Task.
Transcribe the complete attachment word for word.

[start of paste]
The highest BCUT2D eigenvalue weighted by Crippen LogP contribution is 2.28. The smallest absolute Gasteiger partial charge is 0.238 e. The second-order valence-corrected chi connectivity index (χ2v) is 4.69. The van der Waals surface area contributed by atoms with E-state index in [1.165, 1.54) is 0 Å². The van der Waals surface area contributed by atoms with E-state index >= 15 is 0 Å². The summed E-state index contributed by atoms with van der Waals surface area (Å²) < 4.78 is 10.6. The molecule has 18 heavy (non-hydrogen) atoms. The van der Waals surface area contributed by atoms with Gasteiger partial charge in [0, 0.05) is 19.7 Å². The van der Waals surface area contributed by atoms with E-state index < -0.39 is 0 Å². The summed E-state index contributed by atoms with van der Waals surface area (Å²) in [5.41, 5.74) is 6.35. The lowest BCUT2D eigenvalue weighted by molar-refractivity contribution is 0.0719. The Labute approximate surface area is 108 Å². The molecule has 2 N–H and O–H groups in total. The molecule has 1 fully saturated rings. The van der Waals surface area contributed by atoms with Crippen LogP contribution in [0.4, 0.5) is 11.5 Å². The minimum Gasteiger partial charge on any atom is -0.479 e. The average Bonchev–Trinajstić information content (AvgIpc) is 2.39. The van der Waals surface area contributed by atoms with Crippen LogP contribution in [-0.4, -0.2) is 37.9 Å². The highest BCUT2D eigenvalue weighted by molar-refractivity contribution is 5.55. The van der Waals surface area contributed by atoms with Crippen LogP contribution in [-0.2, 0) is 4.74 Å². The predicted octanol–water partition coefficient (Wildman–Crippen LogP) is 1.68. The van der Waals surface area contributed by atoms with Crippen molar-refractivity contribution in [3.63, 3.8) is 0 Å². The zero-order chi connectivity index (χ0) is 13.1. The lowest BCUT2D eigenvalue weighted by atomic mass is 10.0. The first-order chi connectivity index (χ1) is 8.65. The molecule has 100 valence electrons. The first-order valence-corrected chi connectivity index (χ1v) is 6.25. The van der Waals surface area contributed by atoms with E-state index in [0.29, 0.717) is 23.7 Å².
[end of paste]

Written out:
The highest BCUT2D eigenvalue weighted by Crippen LogP contribution is 2.28. The smallest absolute Gasteiger partial charge is 0.238 e. The second-order valence-corrected chi connectivity index (χ2v) is 4.69. The van der Waals surface area contributed by atoms with E-state index in [1.165, 1.54) is 0 Å². The van der Waals surface area contributed by atoms with E-state index >= 15 is 0 Å². The summed E-state index contributed by atoms with van der Waals surface area (Å²) < 4.78 is 10.6. The molecule has 18 heavy (non-hydrogen) atoms. The van der Waals surface area contributed by atoms with Gasteiger partial charge in [0, 0.05) is 19.7 Å². The van der Waals surface area contributed by atoms with E-state index < -0.39 is 0 Å². The summed E-state index contributed by atoms with van der Waals surface area (Å²) in [5.41, 5.74) is 6.35. The lowest BCUT2D eigenvalue weighted by molar-refractivity contribution is 0.0719. The Labute approximate surface area is 108 Å². The molecule has 2 N–H and O–H groups in total. The molecule has 1 fully saturated rings. The van der Waals surface area contributed by atoms with Crippen LogP contribution in [0.4, 0.5) is 11.5 Å². The minimum Gasteiger partial charge on any atom is -0.479 e. The average Bonchev–Trinajstić information content (AvgIpc) is 2.39. The van der Waals surface area contributed by atoms with Crippen LogP contribution in [-0.4, -0.2) is 37.9 Å². The highest BCUT2D eigenvalue weighted by molar-refractivity contribution is 5.55. The van der Waals surface area contributed by atoms with Crippen LogP contribution in [-0.2, 0) is 4.74 Å². The predicted octanol–water partition coefficient (Wildman–Crippen LogP) is 1.68. The van der Waals surface area contributed by atoms with Crippen molar-refractivity contribution in [3.63, 3.8) is 0 Å². The zero-order chi connectivity index (χ0) is 13.1. The lowest BCUT2D eigenvalue weighted by atomic mass is 10.0. The first-order chi connectivity index (χ1) is 8.65. The molecule has 100 valence electrons. The first-order valence-corrected chi connectivity index (χ1v) is 6.25. The van der Waals surface area contributed by atoms with E-state index in [0.29, 0.717) is 23.7 Å².